Purdue Library Carpentry

Purdue University

March 16-17, 2020

9:00 am - 5:00 pm

Instructors: Kim Pham, Thomas Guignard

Helpers: FIXME

General Information

Library Carpentry is made by people working in library- and information-related roles to help you:

Library Carpentry introduces you to the fundamentals of computing and provides you with a platform for further self-directed learning. For more information on what we teach and why, please see our paper "Library Carpentry: software skills training for library professionals".

Who: The course is for people working in library- and information-related roles. You don't need to have any previous knowledge of the tools that will be presented at the workshop.

Where: Walc, Room 1121, 340 Centennial Mall Dr, West Lafayette IN 47907-2124. Get directions with OpenStreetMap or Google Maps.

When: March 16-17, 2020. Add to your Google Calendar.

Requirements: Participants must bring a laptop with a Mac, Linux, or Windows operating system (not a tablet, Chromebook, etc.) that they have administrative privileges on. They should have a few specific software packages installed (listed below).

Accessibility: We are committed to making this workshop accessible to everybody. The workshop organizers have checked that:

Materials will be provided in advance of the workshop and large-print handouts are available if needed by notifying the organizers in advance. If we can help making learning easier for you (e.g. sign-language interpreters, lactation facilities) please get in touch (using contact details below) and we will attempt to provide them.

Contact: Please email ftgerrish@purdue.edu or ahutchcr@purdue.edu for more information.

Code of Conduct

Everyone who participates in Carpentries activities is required to conform to the Code of Conduct.This document also outlines how to report an incident if needed.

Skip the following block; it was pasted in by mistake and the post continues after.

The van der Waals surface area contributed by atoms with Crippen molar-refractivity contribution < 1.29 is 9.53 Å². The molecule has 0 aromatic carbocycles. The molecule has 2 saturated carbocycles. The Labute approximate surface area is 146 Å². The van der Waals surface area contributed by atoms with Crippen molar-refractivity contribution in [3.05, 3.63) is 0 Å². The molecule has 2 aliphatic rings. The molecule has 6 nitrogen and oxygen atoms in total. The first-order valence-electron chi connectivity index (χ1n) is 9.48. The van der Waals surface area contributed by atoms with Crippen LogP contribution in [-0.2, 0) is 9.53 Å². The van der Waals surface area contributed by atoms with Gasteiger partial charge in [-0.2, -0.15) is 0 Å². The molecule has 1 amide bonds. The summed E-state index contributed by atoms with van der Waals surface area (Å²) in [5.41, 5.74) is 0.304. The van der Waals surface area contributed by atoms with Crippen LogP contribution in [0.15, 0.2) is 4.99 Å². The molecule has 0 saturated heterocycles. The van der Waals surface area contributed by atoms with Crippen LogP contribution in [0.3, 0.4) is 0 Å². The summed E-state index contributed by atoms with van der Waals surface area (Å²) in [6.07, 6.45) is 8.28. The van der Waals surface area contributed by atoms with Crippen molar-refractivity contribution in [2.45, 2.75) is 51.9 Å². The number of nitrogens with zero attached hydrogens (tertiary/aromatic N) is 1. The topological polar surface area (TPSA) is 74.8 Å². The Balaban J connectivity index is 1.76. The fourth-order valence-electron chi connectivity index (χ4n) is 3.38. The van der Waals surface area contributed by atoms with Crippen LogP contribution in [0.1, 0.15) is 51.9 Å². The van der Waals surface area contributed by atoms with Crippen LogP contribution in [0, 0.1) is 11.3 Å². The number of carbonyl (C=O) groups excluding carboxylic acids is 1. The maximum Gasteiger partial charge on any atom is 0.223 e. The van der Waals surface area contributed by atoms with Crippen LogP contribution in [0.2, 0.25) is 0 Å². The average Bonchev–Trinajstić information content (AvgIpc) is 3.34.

Please be sure to complete these surveys before and after the workshop.

Pre-workshop Survey

Post-workshop Survey


Day 1

Before Starting Pre-workshop survey
09:00 Introduction and brief icebreaker
09:00 Tidy Data
10:30 Morning break
12:00 Lunch break
13:00 Python - Part 1
14:30 Afternoon break
16:00 Wrap-up
16:30 END

Day 2

09:00 Python - Part 2
10:30 Morning break
12:00 Lunch break
13:00 Web Scraping
14:30 Afternoon break
16:00 Wrap-up
16:30 Post-workshop survey


Tidy Data

  • Using spreadsheets for data wrangling
  • Formatting data tables
  • Dates as data
  • Quality control & data manipulation
  • Exporting data
  • Reference...

Python - Part 1

  • Getting Started
  • Variables and Assignment
  • Data types and Conversion
  • Built-in functions and Help
  • Libraries
  • Reference...

Python - Part 2

  • Recap
  • Lists
  • For Loops
  • Writing Functions
  • Variable Scope
  • Conditionals
  • Programming style and wrap-up
  • Reference...

Web Scraping

  • Introduction: What is Web Scraping?
  • Selecting content with XPath
  • Manually scrape using browser extensions
  • Web scraping using Python and Scrapy


To participate in a Library Carpentry workshop, you will need access to the software described below. In addition, you will need an up-to-date web browser.

We maintain a list of common issues that occur during installation as a reference for instructors that may be useful on the Configuration Problems and Solutions wiki page.

The Bash Shell

Bash is a commonly-used shell that gives you the power to do simple tasks more quickly. Please find setup instructions in the lesson.


OpenRefine is a tool to clean up and organize messy data. Please find instructions to install it and the data used in the lesson in the lesson.


Git is a version control system that lets you track who made changes to what when and has options for easily updating a shared or public version of your code on https://github.com.

Follow the instructions on the lesson to install Git on your system.

You will need an account at github.com for parts of the Git lesson. Basic GitHub accounts are free. We encourage you to create a GitHub account if you don't have one already. Please consider what personal information you'd like to reveal. For example, you may want to review these instructions for keeping your email address private provided at GitHub. You will need a supported web browser.